Ben: As we automate, we must understand that we can put out more by being more efficient.
Lynn: Yes, we can justify ourselves, if we are given the opportunity. Creating materials takes a skill set. We must make content easy for our readers. We have skills that can be lost if we don’t publicize. Some writers don’t understand opportunities.
Neil: Think of what we do not as writing, but as content creation that supports content strategy. We must reduce costs or improve company branding.
Joe Gongi: It’s all about quality. Don’t explain things that aren’t really necessary. (For example, don’t explain that “to get to help, click help.”) We must know how to deliver to audience. Don’t make users waste time, but create opportunities to help the novice to learn. Make intelligent applications to help users. Create learning that truly increases productivity. Make people more productive.
What is key skill set needed in next 10 years?
Neil: Sheer curiosity. Learn everything. Have some knowledge about a little of everything.
Ann: Curiosity is critical. We can’t stay still. If we don’t communicate ourselves or promote what we do within our organization, then we will be bypassed.
Bernard: Remember your roots, then help others with a similar background get to where you are in your career now.
Joe Gollner: Presentation, quality, and effectiveness cannot be an afterthought. Don’t forget about these qualities or special skillsets.
Lynn: Some say, “Technical writing doesn’t have to be a job. Everyone knows how to write, format, etc. Why do we need someone special to do that?: We must convince others that what you do is of higher quality than they can do.
What are some traps you can avoid in choosing technology and methodology?
Joe Gongi: I am always surprised by how often people use the most cumbersome way because they don’t know technology or tools. You must know what tools can do. Don’t assume. Know.
Lynn: We must balance people who will do the same thing for 40 years with those who will use new tools. Old tasks must be done, but slightly different.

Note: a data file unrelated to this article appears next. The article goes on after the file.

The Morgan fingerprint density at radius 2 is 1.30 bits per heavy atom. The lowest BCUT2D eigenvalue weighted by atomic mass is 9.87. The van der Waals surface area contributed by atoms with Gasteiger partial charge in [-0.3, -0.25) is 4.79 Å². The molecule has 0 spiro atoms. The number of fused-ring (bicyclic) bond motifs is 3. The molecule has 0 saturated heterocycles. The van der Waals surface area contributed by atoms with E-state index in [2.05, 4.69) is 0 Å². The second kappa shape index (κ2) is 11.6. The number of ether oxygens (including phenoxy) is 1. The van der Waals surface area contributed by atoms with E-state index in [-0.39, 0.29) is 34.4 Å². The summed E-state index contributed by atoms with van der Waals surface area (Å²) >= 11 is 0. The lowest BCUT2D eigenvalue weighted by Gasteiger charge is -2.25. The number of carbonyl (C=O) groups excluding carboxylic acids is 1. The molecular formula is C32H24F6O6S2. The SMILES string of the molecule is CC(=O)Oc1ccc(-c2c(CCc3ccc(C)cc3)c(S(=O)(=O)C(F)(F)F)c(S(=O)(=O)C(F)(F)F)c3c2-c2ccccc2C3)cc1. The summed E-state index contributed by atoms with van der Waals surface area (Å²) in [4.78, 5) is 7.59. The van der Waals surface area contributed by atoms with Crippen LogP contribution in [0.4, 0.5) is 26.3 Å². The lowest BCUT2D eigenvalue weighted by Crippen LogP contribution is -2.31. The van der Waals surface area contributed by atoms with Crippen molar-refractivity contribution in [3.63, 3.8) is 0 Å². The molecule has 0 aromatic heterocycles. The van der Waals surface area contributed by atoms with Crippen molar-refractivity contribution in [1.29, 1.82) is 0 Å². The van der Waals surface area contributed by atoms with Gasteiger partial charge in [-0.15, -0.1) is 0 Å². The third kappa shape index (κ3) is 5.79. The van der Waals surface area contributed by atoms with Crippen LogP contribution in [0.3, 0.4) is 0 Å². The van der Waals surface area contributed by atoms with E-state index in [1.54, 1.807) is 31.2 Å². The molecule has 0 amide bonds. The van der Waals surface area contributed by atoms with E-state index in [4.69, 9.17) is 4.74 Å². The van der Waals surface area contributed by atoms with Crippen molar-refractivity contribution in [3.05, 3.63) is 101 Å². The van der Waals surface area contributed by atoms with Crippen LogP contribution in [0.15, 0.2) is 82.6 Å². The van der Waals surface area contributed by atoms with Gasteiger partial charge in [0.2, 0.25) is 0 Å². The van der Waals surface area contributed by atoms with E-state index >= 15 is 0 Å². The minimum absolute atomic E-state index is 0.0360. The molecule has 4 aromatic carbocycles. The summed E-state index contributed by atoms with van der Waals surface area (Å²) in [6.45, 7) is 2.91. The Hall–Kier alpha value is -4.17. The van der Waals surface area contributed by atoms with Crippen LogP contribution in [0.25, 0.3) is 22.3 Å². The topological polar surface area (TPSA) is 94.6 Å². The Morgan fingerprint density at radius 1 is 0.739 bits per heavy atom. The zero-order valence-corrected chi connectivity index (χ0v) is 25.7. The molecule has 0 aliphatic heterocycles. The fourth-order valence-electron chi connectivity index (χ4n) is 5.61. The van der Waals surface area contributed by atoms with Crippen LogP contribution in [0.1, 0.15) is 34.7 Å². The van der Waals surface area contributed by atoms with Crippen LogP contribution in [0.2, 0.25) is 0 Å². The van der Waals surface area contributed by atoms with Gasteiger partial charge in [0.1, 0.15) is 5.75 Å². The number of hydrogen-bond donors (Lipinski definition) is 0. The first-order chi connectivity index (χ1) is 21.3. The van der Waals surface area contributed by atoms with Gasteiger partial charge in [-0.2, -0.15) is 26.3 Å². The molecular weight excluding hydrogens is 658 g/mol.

Matt: How do we separate formatting from content? Many spend too much time working on formatting.
Joe Gollner: Don’t make content management tools the primary focus. Work now to focus on the author, because if the author is forgotten, often the user is forgotten.
Bernard: Avoid thinking the audience will be the same in a few months, years, etc.
Ann: Treat everyone in content life cycle as user or customer. Learn their pain points. Make the tools support users within the organization as well. Don’t impose technology. If it doesn’t work for them, it won’t work for anyone.
The information from Sunday morning was extremely valuable and gave everyone a great idea about where technical communication is going. The ideas from the panelists and speakers helped attendees as we move into a rapidly evolving state of technology.
One Comment leave one →
  1. Saibal Bhattacharjee permalink
    June 19, 2012 2:19 am

    Hi Jamie – Glad to know you liked the Adobe pre-conference thought leadership event at the recent STC SUMMIT 2012 in Chicago! We enjoyed every minute of putting together this event for you guys…and we hope to be back with a bigger and better pre-conference event at the STC SUMMIT 2013 in Atlanta next year. See you there! Regards, Saibal Bhattacharjee (Product Marketing Manager, Adobe Systems Inc.)